No two winters are alike, but we expect this winter to share some similarities with the winters of  1877-78, 1982-83 and 1997-98. These analogs helped to form the basis of our temperature and snow predictions because the weather in those years had some similarities to the factors below.

Tropical Pacific Ocean

We are currently experiencing a very strong El Niño event which should continue to strengthen over the next month before gradually weakening throughout the winter. El Niño is a phenomenon in the equatorial Pacific Ocean in which sea surface temperatures are warmer than normal.

This El Niño event is incredibly robust. It is likely the second strongest event in well over 100 years, only slightly trailing 1997-98.  However, unlike 1997-98, this event is Pacific basin-wide, meaning El Niño conditions extend from the South American coast almost all the way to the international date line. 1997-98 may have been a stronger overall event, but it was concentrated further east.

While we favor this winter to be warmer than normal, the strength of this current El Niño in the western flank is one factor that may help prevent it from being a repeat of the very warm (relative to normal) and snowless winter of 1997-98. El Niño events that are more east-based like 1997-98 can lead to conditions in the North Pacific conducive to warmer air masses in the U.S.

One thing that most moderate-to-strong El Niño events have in common, and this one should be no different, is an active subtropical jet stream. An active subtropical jet stream is indicated by storm systems entering the California coast and traversing across the southern half of the United States. Often these storms will come up the east coast. But even when they don’t, the D.C. area is frequently far enough south in latitude to be affected. It is because of this that we think this winter will be wetter than normal.

North Pacific Ocean

The Pacific Decadal Oscillation (PDO) is a measurement of the intensity and location of sea surface temperature differences from normal in the North Pacific. When it is strongly positive it often correlates with a cold and stormy pattern for the Mid-Atlantic. When it is sharply negative, conditions often, but not always, tend warm and dry.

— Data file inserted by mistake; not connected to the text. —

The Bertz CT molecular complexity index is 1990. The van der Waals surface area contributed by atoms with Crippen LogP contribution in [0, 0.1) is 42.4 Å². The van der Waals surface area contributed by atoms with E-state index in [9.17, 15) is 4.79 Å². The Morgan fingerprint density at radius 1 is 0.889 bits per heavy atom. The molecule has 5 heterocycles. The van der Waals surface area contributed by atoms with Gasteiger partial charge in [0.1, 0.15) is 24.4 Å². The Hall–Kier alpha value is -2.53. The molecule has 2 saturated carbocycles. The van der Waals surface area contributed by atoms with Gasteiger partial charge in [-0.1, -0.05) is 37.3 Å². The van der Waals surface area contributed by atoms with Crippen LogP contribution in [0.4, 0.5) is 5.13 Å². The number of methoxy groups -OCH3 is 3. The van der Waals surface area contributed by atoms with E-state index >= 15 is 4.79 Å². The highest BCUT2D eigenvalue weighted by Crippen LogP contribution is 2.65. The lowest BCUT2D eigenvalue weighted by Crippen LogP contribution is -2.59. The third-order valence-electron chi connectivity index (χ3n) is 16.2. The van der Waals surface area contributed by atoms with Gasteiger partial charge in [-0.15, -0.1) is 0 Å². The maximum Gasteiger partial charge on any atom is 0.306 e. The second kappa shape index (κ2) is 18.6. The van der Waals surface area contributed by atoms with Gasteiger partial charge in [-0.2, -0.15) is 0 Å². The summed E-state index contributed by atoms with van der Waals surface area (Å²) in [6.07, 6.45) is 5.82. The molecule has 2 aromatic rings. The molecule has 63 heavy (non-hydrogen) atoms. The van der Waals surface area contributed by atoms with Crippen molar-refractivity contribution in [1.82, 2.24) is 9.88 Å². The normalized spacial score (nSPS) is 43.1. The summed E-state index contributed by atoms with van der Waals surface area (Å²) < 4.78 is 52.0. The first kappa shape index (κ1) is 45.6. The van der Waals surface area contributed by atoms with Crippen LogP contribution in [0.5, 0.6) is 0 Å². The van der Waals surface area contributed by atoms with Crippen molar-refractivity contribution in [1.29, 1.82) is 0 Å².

Currently we are in the midst of a very strong positive PDO period. The PDO has been positive for 21 consecutive months, and we expect that to continue throughout the winter.

A positive PDO often correlates with upper level high pressure or a ridge over western Canada (and sometimes up to and north of Alaska) and a downstream area of low pressure or trough over the southeastern United States. A ridge in western Canada is a good mechanism for delivering cold into the eastern United States, but the cold air has to be available. That is one of the biggest question marks this winter.

Will the cold air source in Alaska and Siberia be available for us to tap?

Last winter, we had an extensive area of high pressure over and near Alaska that helped to deliver very cold air masses into the United States. This winter we think Alaska will be a battleground. Often, stronger El Niño events correlate with a broad area of low pressure near or over the Aleutians that extends into Alaska.  The further north and east this area is, the more likely colder air masses will be hard to come by.